Grand Challenges, Revisited
What grand challenges do mathematics educators need to solve?
What are the field's big-picture problems — the ones that
affect millions, capturing the popular imagination and
A Vanderbilt University professor of mathematics education
wants to know. Scroll down Ilana Horn's blog post of last week
to share your brainstorms, or tweet with the
Horn serves the American Educational Research Association
(AERA) as a co-chair of its special interest group on research
in mathematics education. From her "teaching/math/culture"
blog, she highlights these additional posts as especially
popular among math teachers:
This call for grand challenges, which appeared in these pages
last year, originally came from the National Council of
Teachers of Mathematics (NCTM).
BLOSSOMS in Spanish
In 2011, we featured the launch of an open repository of
interactive "teaching duet" video lessons created — in English
and Arabic — by faculty of the Massachusetts Institute of
Technology (MIT) and educators in Jordan, Pakistan, Lebanon,
and Saudi Arabia.
Since then, MIT BLOSSOMS has added clips spoken or with
voice-overs or subtitles in languages ranging from Mandarin and
Urdu to Malay and Kannada.
Last Friday, they added Spanish: together with Tecmilenio ITESM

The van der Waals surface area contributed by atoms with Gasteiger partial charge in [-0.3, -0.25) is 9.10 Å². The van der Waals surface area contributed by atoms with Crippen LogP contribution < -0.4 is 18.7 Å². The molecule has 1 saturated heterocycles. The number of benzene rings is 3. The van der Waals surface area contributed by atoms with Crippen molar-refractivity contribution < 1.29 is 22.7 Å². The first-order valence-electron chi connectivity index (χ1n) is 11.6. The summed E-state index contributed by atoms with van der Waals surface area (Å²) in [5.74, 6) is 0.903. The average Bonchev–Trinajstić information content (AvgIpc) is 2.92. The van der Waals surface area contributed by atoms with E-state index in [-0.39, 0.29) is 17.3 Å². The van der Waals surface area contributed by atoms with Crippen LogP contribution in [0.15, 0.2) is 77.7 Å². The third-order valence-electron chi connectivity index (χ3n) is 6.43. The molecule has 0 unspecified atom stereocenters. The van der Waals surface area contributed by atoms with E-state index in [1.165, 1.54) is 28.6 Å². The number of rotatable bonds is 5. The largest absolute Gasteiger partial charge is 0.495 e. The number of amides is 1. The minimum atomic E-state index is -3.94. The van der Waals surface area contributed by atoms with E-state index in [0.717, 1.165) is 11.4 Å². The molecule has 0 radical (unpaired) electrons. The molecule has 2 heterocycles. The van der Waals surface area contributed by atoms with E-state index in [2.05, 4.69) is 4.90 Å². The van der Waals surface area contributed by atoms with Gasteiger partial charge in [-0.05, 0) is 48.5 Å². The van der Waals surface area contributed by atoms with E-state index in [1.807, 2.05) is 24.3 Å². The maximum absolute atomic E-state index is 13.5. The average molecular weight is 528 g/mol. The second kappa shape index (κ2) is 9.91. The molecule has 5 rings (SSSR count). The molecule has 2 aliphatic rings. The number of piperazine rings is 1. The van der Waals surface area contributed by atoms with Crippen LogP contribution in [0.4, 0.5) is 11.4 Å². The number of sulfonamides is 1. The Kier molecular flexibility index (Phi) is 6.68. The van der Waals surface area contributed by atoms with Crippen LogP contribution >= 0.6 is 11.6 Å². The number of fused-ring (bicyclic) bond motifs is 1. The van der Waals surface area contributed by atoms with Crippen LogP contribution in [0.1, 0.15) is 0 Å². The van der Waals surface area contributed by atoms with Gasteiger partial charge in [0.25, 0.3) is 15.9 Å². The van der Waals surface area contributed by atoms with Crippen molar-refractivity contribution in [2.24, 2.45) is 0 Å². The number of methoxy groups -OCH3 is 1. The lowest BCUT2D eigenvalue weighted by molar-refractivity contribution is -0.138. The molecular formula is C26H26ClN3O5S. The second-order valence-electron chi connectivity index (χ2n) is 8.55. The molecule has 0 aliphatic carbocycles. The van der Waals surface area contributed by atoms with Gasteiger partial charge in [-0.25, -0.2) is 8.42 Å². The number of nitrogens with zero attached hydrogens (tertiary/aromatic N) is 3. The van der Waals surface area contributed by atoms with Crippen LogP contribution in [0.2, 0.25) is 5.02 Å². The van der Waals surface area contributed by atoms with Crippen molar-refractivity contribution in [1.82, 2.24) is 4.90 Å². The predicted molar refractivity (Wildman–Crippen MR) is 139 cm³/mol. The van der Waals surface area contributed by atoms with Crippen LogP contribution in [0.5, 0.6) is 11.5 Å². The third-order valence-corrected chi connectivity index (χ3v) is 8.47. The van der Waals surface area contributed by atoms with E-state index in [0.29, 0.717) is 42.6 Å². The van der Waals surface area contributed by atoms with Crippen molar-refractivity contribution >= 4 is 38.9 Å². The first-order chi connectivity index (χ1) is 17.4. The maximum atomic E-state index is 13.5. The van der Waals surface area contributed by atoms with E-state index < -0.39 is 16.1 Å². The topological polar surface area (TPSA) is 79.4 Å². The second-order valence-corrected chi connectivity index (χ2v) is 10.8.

University of Mexico, MIT BLOSSOMS has rolled out the first
stage in a series of video lessons with Spanish
How to Estimate the Value of Pi
The Power of Exponentials, Big and Small
Taking Walks Delivering Mail: An Introduction to
BLOSSOMS stands for Blended Learning Science or Math Studies.
With ten more lessons slated for translation by Tecmilenio,
check back for new Spanish language videos:
The Statistical Atlas, Revived
Also four years ago, we featured a data visualization blog by a
PhD candidate who had a background in computer science and
design. Nathan Yau has since earned his doctorate in
statistics; and last week, he shared a rich data portrait of
the United States.
As a production of the Census Bureau, the Statistical Atlas of
the United States normally follows the decadal census. Due to
budget cuts, the Bureau never produced the one planned for
2010, meaning that the last official Statistical Atlas came out
fifteen years ago.
So Yau took it upon himself to compile his own atlas.
Restricting himself to publicly available data from government
sites, he adhered to the format of the original version — from
1874 — right down to the page length.
With brief observations and historical asides sprinkled
throughout, Yau's resulting compendium handsomely maps and builds
mosaic plots of information about
geology and transportation from the US Geological Survey
(USGS) and the Department of Agriculture
weather from the National Weather Service (NWS) and
National Oceanic and Atmospheric Administration (NOAA)
land cover and crops from the Department of Agriculture
population, age, race, ancestry, education, work, income,
and disability from the American Community Survey, the
Internal Revenue Service (IRS), and the Department of
Agriculture National Agricultural Statistics Service
Cropland Data Layer
government finances from the Office of Management and
mortality from the Centers for Disease Control and